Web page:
It falls to me to write you the sad news…
There were many ways to die in the Civil War, and combat was only one of them. Of the more than 600,000 Americans from both sides who lost their lives in the war, about two-thirds died from something other than wounds. The toll on the nation was horrendous: from one state alone—Ohio—35,000 men died while in the service, about one of every 10 men who served (and about 1.5% of the state’s 1860 population). The war tore out whole strips of population from some towns and villages. (Pictured: "The Empty Chair," a sentimental depiction of death.)
Medical care was, in a word, horrendous, “more medieval than modern,” someone observed. Germ theory was unknown and surgical techniques primitive, meaning amputation was all too often the remedy of choice for wounds to limbs. The army medical corps was poorly equipped and organized, soldiers lived in filth, and boys raised on isolated farms had no natural defenses against the diseases carried to camp by city dwellers.
A Union volunteer nurse observing the siege of Petersburg in June 1864 saw the dead and dying carried into tents "to be rolled together like the logs on a corduroy road….Worms soon bred in fresh wounds." She said the wounded were sometimes left on the field until “the sun burned their faces till the skin pealed away, and in the agony of thirsts and fever it seemed like a merciful relief when their spirits rid themselves of the mortal and mutilated bodies.”
The year before, a Gettysburg resident trying to sleep during a night-time interval between battles listened to the soft pleas of wounded Confederate, stranded in a no-go zone, for “Wahter! Wahter!” Retreating from Gettysburg, Lee’s wounded men cried out, “Oh God, why can’t I die?” and “Will no one have mercy and kill me?” as they endured teeth-rattling ride in ambulances lacking springs and cushions.
Nor was there any well-organized system for notifying survivors of the loss of their loved ones. Company captains or other officers would write families when and if they could, but their letters were subject to the vagaries of the war-time mail system, and it could take weeks for the news to reach its destination.
After the battle of Chickamauga in September 1863, it was two weeks before a surviving member of the badly cut-up 21st Ohio could notify his relatives of the death of their son, his cousin and a member of the same company. To the boy’s father, the soldier began a short letter this way: “It falls to me to write you the sad news of the death of your son. He died nobly while defending the old flag. He was shot in the breast and died almost instantly.” The rest of the short letter was a description of the battle. Other letters went to the boy’s mother (“a good soldier, I tell you we miss him”) and his siblings (“he was beloved by all the company and all who knew him”).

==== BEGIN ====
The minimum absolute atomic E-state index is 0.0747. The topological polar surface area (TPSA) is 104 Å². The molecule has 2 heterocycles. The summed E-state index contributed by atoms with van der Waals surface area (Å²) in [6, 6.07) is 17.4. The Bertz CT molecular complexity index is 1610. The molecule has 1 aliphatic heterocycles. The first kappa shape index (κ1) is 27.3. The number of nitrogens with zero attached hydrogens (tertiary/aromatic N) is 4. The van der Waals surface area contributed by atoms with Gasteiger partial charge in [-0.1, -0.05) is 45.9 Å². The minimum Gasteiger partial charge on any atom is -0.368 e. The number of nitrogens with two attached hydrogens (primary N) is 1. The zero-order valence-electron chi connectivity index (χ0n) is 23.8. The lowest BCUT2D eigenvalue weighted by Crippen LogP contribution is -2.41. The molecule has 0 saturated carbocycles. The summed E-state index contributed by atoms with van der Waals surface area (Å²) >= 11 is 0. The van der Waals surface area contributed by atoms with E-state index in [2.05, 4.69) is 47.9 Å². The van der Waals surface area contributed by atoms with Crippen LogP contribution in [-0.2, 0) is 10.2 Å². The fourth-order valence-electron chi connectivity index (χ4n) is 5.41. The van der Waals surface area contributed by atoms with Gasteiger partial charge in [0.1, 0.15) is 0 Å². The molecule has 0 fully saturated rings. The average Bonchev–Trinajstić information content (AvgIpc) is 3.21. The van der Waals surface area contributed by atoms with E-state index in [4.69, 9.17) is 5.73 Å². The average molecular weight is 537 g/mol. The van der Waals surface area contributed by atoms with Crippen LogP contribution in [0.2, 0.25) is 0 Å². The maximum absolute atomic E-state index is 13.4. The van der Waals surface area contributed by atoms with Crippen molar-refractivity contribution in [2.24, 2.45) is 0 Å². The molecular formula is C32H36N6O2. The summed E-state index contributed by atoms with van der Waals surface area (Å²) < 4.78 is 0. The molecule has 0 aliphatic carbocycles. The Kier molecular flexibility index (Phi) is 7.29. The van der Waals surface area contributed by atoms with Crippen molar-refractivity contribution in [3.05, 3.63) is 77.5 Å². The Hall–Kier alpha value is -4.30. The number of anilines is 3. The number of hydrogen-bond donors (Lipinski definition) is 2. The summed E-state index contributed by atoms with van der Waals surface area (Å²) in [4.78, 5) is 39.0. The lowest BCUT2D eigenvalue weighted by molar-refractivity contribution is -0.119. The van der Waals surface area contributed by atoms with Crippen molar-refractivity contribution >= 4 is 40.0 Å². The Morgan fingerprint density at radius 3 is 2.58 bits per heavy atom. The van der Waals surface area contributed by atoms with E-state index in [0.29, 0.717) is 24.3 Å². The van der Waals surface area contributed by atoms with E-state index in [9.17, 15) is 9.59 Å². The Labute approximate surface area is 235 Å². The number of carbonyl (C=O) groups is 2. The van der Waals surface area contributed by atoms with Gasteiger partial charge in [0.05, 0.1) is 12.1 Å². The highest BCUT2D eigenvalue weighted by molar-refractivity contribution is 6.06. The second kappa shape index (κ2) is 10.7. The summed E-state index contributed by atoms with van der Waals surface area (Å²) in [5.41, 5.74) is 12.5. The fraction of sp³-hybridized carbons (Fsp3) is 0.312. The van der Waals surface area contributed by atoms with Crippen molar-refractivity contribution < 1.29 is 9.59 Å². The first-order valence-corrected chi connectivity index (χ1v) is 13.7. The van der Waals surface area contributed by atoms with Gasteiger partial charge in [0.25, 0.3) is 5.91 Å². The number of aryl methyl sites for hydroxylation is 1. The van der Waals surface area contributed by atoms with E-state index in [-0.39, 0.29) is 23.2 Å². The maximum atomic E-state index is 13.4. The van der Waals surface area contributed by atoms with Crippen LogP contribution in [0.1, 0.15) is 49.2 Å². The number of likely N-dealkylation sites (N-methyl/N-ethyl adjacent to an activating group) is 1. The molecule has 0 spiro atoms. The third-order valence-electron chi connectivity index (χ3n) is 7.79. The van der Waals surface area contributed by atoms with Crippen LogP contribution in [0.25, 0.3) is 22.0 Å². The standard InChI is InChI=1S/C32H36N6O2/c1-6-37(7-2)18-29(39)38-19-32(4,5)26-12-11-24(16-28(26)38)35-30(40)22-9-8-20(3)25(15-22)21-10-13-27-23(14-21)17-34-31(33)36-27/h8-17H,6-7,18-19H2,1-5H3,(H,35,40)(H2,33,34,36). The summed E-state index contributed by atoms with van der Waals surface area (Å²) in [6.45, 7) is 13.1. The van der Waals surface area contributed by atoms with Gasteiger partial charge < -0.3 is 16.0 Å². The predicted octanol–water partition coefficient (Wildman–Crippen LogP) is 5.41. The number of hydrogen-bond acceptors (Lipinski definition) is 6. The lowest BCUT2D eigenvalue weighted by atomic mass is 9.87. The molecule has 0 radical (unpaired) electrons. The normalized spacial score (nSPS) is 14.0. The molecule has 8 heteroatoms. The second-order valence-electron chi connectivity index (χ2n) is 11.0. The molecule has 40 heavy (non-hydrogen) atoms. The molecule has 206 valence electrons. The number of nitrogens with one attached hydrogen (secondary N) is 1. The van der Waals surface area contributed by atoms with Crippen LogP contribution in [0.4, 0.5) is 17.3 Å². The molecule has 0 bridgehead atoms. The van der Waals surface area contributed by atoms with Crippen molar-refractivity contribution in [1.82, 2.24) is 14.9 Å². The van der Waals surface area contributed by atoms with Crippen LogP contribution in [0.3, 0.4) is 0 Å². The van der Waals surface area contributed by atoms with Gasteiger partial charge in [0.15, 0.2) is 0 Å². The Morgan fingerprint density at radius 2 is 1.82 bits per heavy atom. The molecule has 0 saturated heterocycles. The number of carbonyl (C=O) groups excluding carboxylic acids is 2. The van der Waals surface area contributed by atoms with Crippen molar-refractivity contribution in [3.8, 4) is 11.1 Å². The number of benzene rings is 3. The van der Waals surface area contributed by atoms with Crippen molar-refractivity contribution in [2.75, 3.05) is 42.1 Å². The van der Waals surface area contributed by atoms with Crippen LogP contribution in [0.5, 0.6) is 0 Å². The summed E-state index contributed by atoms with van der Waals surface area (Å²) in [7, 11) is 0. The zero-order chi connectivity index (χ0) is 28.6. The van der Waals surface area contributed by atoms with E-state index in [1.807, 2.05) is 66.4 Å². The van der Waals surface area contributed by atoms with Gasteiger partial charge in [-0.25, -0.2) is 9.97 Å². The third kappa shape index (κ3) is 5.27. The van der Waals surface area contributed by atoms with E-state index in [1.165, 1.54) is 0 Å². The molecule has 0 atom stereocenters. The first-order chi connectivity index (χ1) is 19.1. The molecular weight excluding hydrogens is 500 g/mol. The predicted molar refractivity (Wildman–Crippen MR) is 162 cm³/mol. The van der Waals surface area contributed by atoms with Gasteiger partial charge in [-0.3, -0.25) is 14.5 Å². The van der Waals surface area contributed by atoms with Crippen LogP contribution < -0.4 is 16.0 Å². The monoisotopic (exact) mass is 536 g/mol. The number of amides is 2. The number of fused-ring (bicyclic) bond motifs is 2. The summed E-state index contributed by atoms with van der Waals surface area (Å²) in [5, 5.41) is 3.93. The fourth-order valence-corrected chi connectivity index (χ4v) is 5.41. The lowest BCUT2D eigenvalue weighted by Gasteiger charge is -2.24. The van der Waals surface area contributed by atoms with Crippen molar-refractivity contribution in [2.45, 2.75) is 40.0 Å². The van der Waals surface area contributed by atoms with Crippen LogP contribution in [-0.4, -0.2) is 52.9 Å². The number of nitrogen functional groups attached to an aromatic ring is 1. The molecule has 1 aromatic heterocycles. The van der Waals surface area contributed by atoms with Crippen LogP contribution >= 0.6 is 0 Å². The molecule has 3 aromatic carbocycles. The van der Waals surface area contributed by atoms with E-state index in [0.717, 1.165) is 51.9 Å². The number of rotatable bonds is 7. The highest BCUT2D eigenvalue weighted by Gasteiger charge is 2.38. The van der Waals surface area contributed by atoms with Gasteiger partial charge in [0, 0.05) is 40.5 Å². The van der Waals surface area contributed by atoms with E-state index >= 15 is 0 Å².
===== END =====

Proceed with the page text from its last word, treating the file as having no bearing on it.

And that, for the time being, had to do for the bereaved. If they were lucky, the family might retrieve the body, then or much later (in this case, they could not) and they might get his personal effects. In this case, all the soldier left behind was an overcoat, which the company lieutenant sold, promising to send the money to the family.
Of Ohio’s 35,745 war dead, about 61% died from disease (of which, about 11% were prisoners of war) and about 33% died from battle injuries. (About half of those dying from disease died from intestinal disorders, primarily typhoid, from noxious water.) Of the remaining Ohio fatalities, 784 men drowned, 384 died in other accidents 34 committed suicide, 24 died from sunstroke, 23 were murdered, 6 were punished by execution by Federal military authorities, and 22 were deemed to have been “killed after capture” or executed by the enemy. About 5% of Ohio’s war dead died from a hodgepodge of other causes, or from causes unknown.
ELSEWHERE IN THE WAR: In southeastern Kentucky, on this day, January 20, 1862, Union troops under Brig. Gen. George H. Thomas pursue Confederates fleeing from the battle yesterday at Logan’s Cross Roads (also known as the battle of Mill Springs). By abandoning most of their supplies (and the dead body of their general) on the north side of the Cumberland River, the frazzled Confederates finally achieve safety on the south side of the river.
Meanwhile, from the peace of winter quarters in western Kentucky, Cpl. Alfred Searle writes his father in Bellevue, Ohio, a letter mostly about the bad weather and the declining health of his regiment. A man in Searle’s company has died of “inflammation of the brain” and with little sympathy: “He was a very wicked man.” A man in another company handled his rifle carelessly and accidently shot himself, dying instantly. The weather and the deaths have put Corporal Searle in a funk: “I do sometimes think of home, but have but little hope of ever seeing it again….Farewell. Perhaps this may be the last that you will ever have from me.”In winter's gloom and cold, the mood is not good, north or south, at home or in the camps.
IT’S COMING SOONER THAN YOU THINK:
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